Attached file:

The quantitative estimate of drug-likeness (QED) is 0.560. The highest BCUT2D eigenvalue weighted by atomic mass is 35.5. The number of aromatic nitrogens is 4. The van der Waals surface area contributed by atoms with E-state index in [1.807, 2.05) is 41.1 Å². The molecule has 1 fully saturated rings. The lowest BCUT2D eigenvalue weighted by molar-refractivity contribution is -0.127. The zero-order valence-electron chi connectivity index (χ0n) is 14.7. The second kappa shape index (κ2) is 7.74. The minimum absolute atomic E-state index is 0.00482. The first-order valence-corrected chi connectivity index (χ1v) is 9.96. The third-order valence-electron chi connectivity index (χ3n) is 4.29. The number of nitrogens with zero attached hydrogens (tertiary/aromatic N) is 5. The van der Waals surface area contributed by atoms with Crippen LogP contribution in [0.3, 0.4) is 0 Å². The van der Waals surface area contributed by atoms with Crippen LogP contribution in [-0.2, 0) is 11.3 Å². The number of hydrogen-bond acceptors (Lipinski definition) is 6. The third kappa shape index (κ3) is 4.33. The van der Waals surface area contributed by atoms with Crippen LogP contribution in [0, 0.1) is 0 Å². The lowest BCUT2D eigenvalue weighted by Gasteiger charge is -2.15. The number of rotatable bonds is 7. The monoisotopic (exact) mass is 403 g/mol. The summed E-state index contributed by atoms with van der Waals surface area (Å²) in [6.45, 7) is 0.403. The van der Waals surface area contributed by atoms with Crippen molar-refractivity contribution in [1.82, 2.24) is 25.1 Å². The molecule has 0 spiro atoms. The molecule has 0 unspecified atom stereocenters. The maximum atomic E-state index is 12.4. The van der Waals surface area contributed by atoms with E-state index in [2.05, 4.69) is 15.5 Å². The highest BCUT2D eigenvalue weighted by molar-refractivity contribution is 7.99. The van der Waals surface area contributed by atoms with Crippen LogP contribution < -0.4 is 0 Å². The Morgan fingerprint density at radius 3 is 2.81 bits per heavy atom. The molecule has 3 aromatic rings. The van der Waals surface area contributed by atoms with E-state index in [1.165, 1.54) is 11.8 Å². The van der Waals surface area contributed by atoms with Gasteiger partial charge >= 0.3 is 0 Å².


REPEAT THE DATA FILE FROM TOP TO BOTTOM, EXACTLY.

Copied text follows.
The quantitative estimate of drug-likeness (QED) is 0.560. The highest BCUT2D eigenvalue weighted by atomic mass is 35.5. The number of aromatic nitrogens is 4. The van der Waals surface area contributed by atoms with E-state index in [1.807, 2.05) is 41.1 Å². The molecule has 1 fully saturated rings. The lowest BCUT2D eigenvalue weighted by molar-refractivity contribution is -0.127. The zero-order valence-electron chi connectivity index (χ0n) is 14.7. The second kappa shape index (κ2) is 7.74. The minimum absolute atomic E-state index is 0.00482. The first-order valence-corrected chi connectivity index (χ1v) is 9.96. The third-order valence-electron chi connectivity index (χ3n) is 4.29. The number of nitrogens with zero attached hydrogens (tertiary/aromatic N) is 5. The van der Waals surface area contributed by atoms with Crippen LogP contribution in [0.3, 0.4) is 0 Å². The van der Waals surface area contributed by atoms with Crippen LogP contribution in [-0.2, 0) is 11.3 Å². The number of hydrogen-bond acceptors (Lipinski definition) is 6. The third kappa shape index (κ3) is 4.33. The van der Waals surface area contributed by atoms with Crippen LogP contribution in [0, 0.1) is 0 Å². The lowest BCUT2D eigenvalue weighted by Gasteiger charge is -2.15. The number of rotatable bonds is 7. The monoisotopic (exact) mass is 403 g/mol. The summed E-state index contributed by atoms with van der Waals surface area (Å²) in [6.45, 7) is 0.403. The van der Waals surface area contributed by atoms with Crippen molar-refractivity contribution in [1.82, 2.24) is 25.1 Å². The molecule has 0 spiro atoms. The molecule has 0 unspecified atom stereocenters. The maximum atomic E-state index is 12.4. The van der Waals surface area contributed by atoms with E-state index in [2.05, 4.69) is 15.5 Å². The highest BCUT2D eigenvalue weighted by molar-refractivity contribution is 7.99. The van der Waals surface area contributed by atoms with Crippen LogP contribution < -0.4 is 0 Å². The Morgan fingerprint density at radius 3 is 2.81 bits per heavy atom. The molecule has 3 aromatic rings. The van der Waals surface area contributed by atoms with E-state index in [1.165, 1.54) is 11.8 Å². The van der Waals surface area contributed by atoms with Gasteiger partial charge >= 0.3 is 0 Å².